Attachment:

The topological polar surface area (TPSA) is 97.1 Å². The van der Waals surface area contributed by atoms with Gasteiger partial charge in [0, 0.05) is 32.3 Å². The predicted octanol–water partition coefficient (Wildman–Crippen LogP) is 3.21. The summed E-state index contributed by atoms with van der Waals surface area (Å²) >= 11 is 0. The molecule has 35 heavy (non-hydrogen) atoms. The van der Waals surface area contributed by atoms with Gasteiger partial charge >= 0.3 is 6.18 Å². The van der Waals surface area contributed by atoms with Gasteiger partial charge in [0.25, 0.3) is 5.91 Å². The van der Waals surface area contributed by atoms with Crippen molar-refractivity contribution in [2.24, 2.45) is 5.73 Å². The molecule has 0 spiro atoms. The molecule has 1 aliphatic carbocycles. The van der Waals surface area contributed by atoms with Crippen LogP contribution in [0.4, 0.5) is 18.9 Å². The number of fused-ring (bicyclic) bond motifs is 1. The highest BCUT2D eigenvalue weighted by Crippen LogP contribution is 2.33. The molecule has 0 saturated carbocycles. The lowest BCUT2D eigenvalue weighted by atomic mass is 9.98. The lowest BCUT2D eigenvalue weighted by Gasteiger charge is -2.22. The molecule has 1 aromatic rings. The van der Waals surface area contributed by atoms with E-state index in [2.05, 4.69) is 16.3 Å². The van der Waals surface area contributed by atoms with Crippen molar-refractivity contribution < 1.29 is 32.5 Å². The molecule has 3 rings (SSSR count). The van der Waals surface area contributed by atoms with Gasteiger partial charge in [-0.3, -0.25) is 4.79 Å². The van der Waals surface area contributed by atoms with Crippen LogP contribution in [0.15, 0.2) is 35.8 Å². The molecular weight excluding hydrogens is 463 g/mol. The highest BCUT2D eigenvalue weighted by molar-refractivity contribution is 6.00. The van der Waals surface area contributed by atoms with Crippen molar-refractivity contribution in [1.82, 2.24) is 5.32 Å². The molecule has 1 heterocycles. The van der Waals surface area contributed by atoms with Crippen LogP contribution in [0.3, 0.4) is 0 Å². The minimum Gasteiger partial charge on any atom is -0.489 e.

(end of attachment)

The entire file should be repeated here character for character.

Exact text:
The topological polar surface area (TPSA) is 97.1 Å². The van der Waals surface area contributed by atoms with Gasteiger partial charge in [0, 0.05) is 32.3 Å². The predicted octanol–water partition coefficient (Wildman–Crippen LogP) is 3.21. The summed E-state index contributed by atoms with van der Waals surface area (Å²) >= 11 is 0. The molecule has 35 heavy (non-hydrogen) atoms. The van der Waals surface area contributed by atoms with Gasteiger partial charge >= 0.3 is 6.18 Å². The van der Waals surface area contributed by atoms with Gasteiger partial charge in [0.25, 0.3) is 5.91 Å². The van der Waals surface area contributed by atoms with Crippen molar-refractivity contribution in [2.24, 2.45) is 5.73 Å². The molecule has 0 spiro atoms. The molecule has 1 aliphatic carbocycles. The van der Waals surface area contributed by atoms with Crippen LogP contribution in [0.4, 0.5) is 18.9 Å². The number of fused-ring (bicyclic) bond motifs is 1. The highest BCUT2D eigenvalue weighted by Crippen LogP contribution is 2.33. The molecule has 0 saturated carbocycles. The lowest BCUT2D eigenvalue weighted by atomic mass is 9.98. The lowest BCUT2D eigenvalue weighted by Gasteiger charge is -2.22. The molecule has 1 aromatic rings. The van der Waals surface area contributed by atoms with E-state index in [2.05, 4.69) is 16.3 Å². The van der Waals surface area contributed by atoms with Crippen molar-refractivity contribution < 1.29 is 32.5 Å². The molecule has 3 rings (SSSR count). The van der Waals surface area contributed by atoms with Gasteiger partial charge in [-0.3, -0.25) is 4.79 Å². The van der Waals surface area contributed by atoms with Crippen LogP contribution in [0.15, 0.2) is 35.8 Å². The molecular weight excluding hydrogens is 463 g/mol. The highest BCUT2D eigenvalue weighted by molar-refractivity contribution is 6.00. The van der Waals surface area contributed by atoms with Crippen molar-refractivity contribution in [1.82, 2.24) is 5.32 Å². The molecule has 1 heterocycles. The van der Waals surface area contributed by atoms with Crippen LogP contribution in [0.3, 0.4) is 0 Å². The minimum Gasteiger partial charge on any atom is -0.489 e.